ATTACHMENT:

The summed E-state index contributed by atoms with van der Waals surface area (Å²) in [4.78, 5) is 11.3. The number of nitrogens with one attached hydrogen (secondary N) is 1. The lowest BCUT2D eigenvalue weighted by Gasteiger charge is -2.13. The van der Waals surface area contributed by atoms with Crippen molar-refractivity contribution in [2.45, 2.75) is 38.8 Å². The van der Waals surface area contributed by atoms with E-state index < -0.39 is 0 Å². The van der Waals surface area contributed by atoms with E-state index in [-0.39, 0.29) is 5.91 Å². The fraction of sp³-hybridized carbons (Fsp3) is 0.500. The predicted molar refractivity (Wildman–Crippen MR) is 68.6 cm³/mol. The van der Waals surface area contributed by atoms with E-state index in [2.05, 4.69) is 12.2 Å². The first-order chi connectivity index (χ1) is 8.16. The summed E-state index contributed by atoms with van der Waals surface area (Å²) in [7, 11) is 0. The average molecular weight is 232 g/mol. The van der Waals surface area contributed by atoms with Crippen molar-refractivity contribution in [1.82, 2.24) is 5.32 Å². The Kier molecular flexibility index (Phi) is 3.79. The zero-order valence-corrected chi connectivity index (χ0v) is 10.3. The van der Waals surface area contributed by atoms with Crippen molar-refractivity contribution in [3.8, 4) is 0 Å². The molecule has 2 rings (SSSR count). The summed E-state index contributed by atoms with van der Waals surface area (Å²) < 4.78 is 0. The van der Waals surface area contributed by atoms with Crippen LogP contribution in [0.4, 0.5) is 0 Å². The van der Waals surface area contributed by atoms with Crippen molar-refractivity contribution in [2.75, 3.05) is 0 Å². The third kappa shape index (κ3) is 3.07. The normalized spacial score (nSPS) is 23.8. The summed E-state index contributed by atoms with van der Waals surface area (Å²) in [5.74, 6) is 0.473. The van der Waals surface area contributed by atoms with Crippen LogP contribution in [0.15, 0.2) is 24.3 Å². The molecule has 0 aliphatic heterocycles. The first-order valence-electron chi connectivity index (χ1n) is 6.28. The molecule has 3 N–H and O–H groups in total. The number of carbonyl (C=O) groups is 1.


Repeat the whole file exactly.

The summed E-state index contributed by atoms with van der Waals surface area (Å²) in [4.78, 5) is 11.3. The number of nitrogens with one attached hydrogen (secondary N) is 1. The lowest BCUT2D eigenvalue weighted by Gasteiger charge is -2.13. The van der Waals surface area contributed by atoms with Crippen molar-refractivity contribution in [2.45, 2.75) is 38.8 Å². The van der Waals surface area contributed by atoms with E-state index < -0.39 is 0 Å². The van der Waals surface area contributed by atoms with E-state index in [-0.39, 0.29) is 5.91 Å². The fraction of sp³-hybridized carbons (Fsp3) is 0.500. The predicted molar refractivity (Wildman–Crippen MR) is 68.6 cm³/mol. The van der Waals surface area contributed by atoms with E-state index in [2.05, 4.69) is 12.2 Å². The first-order chi connectivity index (χ1) is 8.16. The summed E-state index contributed by atoms with van der Waals surface area (Å²) in [7, 11) is 0. The average molecular weight is 232 g/mol. The van der Waals surface area contributed by atoms with Crippen molar-refractivity contribution in [1.82, 2.24) is 5.32 Å². The Kier molecular flexibility index (Phi) is 3.79. The zero-order valence-corrected chi connectivity index (χ0v) is 10.3. The van der Waals surface area contributed by atoms with Crippen molar-refractivity contribution in [3.8, 4) is 0 Å². The molecule has 2 rings (SSSR count). The summed E-state index contributed by atoms with van der Waals surface area (Å²) < 4.78 is 0. The van der Waals surface area contributed by atoms with Crippen LogP contribution in [0.4, 0.5) is 0 Å². The van der Waals surface area contributed by atoms with Crippen molar-refractivity contribution in [2.75, 3.05) is 0 Å². The third kappa shape index (κ3) is 3.07. The normalized spacial score (nSPS) is 23.8. The summed E-state index contributed by atoms with van der Waals surface area (Å²) in [5.74, 6) is 0.473. The van der Waals surface area contributed by atoms with Crippen LogP contribution in [0.15, 0.2) is 24.3 Å². The molecule has 0 aliphatic heterocycles. The first-order valence-electron chi connectivity index (χ1n) is 6.28. The molecule has 3 N–H and O–H groups in total. The number of carbonyl (C=O) groups is 1.